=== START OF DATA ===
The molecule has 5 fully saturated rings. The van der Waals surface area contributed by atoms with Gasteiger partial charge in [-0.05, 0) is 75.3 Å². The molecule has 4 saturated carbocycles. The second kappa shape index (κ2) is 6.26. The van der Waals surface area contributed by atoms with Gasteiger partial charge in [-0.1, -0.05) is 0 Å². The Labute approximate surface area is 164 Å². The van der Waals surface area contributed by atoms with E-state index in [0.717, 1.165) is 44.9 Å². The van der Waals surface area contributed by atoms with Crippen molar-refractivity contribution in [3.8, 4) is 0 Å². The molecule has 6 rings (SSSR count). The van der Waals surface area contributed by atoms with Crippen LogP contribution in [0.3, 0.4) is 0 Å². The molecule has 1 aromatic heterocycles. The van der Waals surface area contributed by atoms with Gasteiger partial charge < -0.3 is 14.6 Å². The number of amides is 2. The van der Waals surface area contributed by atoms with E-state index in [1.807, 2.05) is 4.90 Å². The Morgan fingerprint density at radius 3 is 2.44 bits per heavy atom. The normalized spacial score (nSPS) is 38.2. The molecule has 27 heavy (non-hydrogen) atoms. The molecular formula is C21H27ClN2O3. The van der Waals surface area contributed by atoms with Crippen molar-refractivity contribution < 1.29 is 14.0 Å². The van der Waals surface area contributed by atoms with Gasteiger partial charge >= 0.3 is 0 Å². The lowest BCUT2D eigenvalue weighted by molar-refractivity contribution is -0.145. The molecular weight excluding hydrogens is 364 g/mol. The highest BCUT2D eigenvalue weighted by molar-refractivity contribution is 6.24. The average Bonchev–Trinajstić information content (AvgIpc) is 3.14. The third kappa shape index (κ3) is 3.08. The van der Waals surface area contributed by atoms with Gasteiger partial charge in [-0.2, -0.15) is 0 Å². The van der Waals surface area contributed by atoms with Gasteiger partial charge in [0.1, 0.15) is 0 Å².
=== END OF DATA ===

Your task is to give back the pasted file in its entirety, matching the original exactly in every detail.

The molecule has 5 fully saturated rings. The van der Waals surface area contributed by atoms with Gasteiger partial charge in [-0.05, 0) is 75.3 Å². The molecule has 4 saturated carbocycles. The second kappa shape index (κ2) is 6.26. The van der Waals surface area contributed by atoms with Gasteiger partial charge in [-0.1, -0.05) is 0 Å². The Labute approximate surface area is 164 Å². The van der Waals surface area contributed by atoms with E-state index in [0.717, 1.165) is 44.9 Å². The van der Waals surface area contributed by atoms with Crippen molar-refractivity contribution in [3.8, 4) is 0 Å². The molecule has 6 rings (SSSR count). The van der Waals surface area contributed by atoms with Crippen LogP contribution in [0.3, 0.4) is 0 Å². The molecule has 1 aromatic heterocycles. The van der Waals surface area contributed by atoms with Gasteiger partial charge < -0.3 is 14.6 Å². The number of amides is 2. The van der Waals surface area contributed by atoms with E-state index in [1.807, 2.05) is 4.90 Å². The Morgan fingerprint density at radius 3 is 2.44 bits per heavy atom. The normalized spacial score (nSPS) is 38.2. The molecule has 27 heavy (non-hydrogen) atoms. The molecular formula is C21H27ClN2O3. The van der Waals surface area contributed by atoms with Crippen molar-refractivity contribution < 1.29 is 14.0 Å². The van der Waals surface area contributed by atoms with Gasteiger partial charge >= 0.3 is 0 Å². The lowest BCUT2D eigenvalue weighted by molar-refractivity contribution is -0.145. The molecular weight excluding hydrogens is 364 g/mol. The highest BCUT2D eigenvalue weighted by molar-refractivity contribution is 6.24. The average Bonchev–Trinajstić information content (AvgIpc) is 3.14. The third kappa shape index (κ3) is 3.08. The van der Waals surface area contributed by atoms with Gasteiger partial charge in [-0.2, -0.15) is 0 Å². The van der Waals surface area contributed by atoms with Gasteiger partial charge in [0.1, 0.15) is 0 Å².